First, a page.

Sunday, January 27, 2013

Ray Coppinger guest-blogs about starch digestion mutation in dogs

On January 23, 2013, a groundbreaking study was published by a team of canine geneticists from the University of Uppsala, Sweden, announcing they have identified key mutations in three genetic regions that allowed the traditionally carnivorous wolf, or pre-curser to dogs depending on your position,  to subsist on a starch-rich diet.  (Read my post in Bark magazine.) Here, canine expert Ray Coppinger comments on the paper.
Ray Coppinger at Wolf Park, Indiana, USA

Evolutionary biologist Ray Coppinger, professor emeritus from the School of Cognitive Science, Hampshire College, Massachusettes, has raced, bred and studied dogs all over the world for decades.  Ray and his wife, Lorna, developed the modern and controversial theory of how dogs evolved by natural selection, in contrast to the more consensus view that people intentionally domesticated dogs by artificial selection.  The Coppingers argue that dogs, shaped by the environment they find themselves in, evolved as one of the all time most successful scavengers. The Coppingers theorize that over time, humans adopted these wild dogs, continuing to shape them further into diverse forms.

Dog scavengers at Mexico City dump
Photo by Virgiania Broitman

Although the journal article doesn't say when the mutations occurred, the authors suggest that the adaptation was surely useful for opportunistic animals that were scavenging waste near ancient farming communities. 
First wolf tasting her new grain based diet?
Does it support the village dog domestication theory?  Professor Coppinger comments below.


"Dogs and wolves are the same species.  They are subspecies of each other.  Sub species simply means they are polymorphic for many characteristics. And THAT simply means that they vary in the shape of particular characteristics. For example, dogs and wolves differ in size, shape, faces, color, and behavior.  
Dog skull (above) compared to wolf skull
Jawbone of dog and wolf
As the muzzle foreshortens in the dog,
the teeth crowd together.  

The eyes become rounder and move forward on the skull.
Last week an article in the Journal Nature showed brilliantly that dogs and wolves differ in another trait, their ability to digest starch. Wolves can digest starch, but dogs are better at it.  “Better” means they can do it more efficiently.  What that means is that in a niche full of starch, dogs would out-compete wolves.  All niches are limited, says Darwin, and more individuals are born than the niche can support.  Natural selection will favor the most efficient individuals.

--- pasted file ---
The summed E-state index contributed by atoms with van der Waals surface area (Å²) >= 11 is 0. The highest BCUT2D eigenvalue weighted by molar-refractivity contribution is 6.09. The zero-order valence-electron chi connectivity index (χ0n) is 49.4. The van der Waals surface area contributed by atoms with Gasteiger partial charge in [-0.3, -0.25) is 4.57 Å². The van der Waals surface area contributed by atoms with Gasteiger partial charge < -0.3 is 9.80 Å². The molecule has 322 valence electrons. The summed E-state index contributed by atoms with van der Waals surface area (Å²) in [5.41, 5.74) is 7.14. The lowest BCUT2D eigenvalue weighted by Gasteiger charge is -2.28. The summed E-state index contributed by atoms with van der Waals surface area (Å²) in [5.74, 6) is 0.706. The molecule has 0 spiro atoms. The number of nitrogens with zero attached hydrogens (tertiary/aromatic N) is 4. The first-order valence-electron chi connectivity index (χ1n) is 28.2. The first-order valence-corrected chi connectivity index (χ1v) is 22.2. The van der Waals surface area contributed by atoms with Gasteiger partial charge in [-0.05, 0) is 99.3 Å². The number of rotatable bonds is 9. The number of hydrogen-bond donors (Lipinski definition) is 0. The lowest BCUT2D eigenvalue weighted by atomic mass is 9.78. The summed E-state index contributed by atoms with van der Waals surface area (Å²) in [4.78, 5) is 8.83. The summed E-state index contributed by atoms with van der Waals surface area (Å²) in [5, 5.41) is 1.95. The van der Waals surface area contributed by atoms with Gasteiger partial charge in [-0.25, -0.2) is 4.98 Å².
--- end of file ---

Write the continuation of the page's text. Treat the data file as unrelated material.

An efficient niche-filler
Ethiopian Village Dog
Photo courtesy Alessia Ortolani
The Nature paper concludes dogs are better adapted to living in the grain-rich environment created by humans. When did dogs get those genes for digesting grains?  
Village dogs feeding at dump site in Ethiopia.
Photo courtesy Alessia Ortolani
How such a mutation becomes dominant in a population is a complicated process, but certainly isn't instantaneous.  The assumption would be that "wolves" were already occupying the dump nicne and then came the mutation.  So the initial population didn't have the "new and improved" genes for digesting starch.  When did the new and improved system evolve? We don't know, nor do the authors suggest a time line.  Certainly not right at the beginning, and it could have come only a few hundred years ago. Or although unlikely, even with the invention of dog food.  More study is needed. 
Some of us who support the village dog domestication theory would like to think that it happened in the Neolith period, after humans developed their sedentary life based on growing grain crops. We would also like to believe that the adaptation of the wild species – call them wolves – into dogs was the result of natural selection for being tame around humans and being able to digest their starchy waste products. 
Village dogs at Mexico City dump
Photo courtesy of Ray Coppinger
Does the Nature paper suggest how dogs evolved?  I wish it did because I am sure it would support the Village Dog hypothesis.  But it also doesn't support the possibility that dogs could have evolved before the Neolith, by artificial selection, meaning people taking wild wolf pups from the den, taming and domesticating them. Some people like me and my students who actually have taken wolves from the den and laboriously tamed them, think this latter hypothesis is silly, but the Nature paper doesn’t rule out that possibility."
Read more about the dog's adaptation to a starch-rich diet at these links:

  • The genomic signature of dog domestication reveals adaptation to a starch-rich diet, Journal Nature, published on-line, January 23, 2013.
  • The Bark blog
  • Author Mark Derr comments on the study.
  • This link will take you to a description of a 2010 lecture about dogs at the Mexico City dump by Ray Coppinger: The Mexico City dump, an island paradise of dogs, a fresh view of an old relationship

What do you think?  Comment here or go to my post at Bark and leave a comment there.

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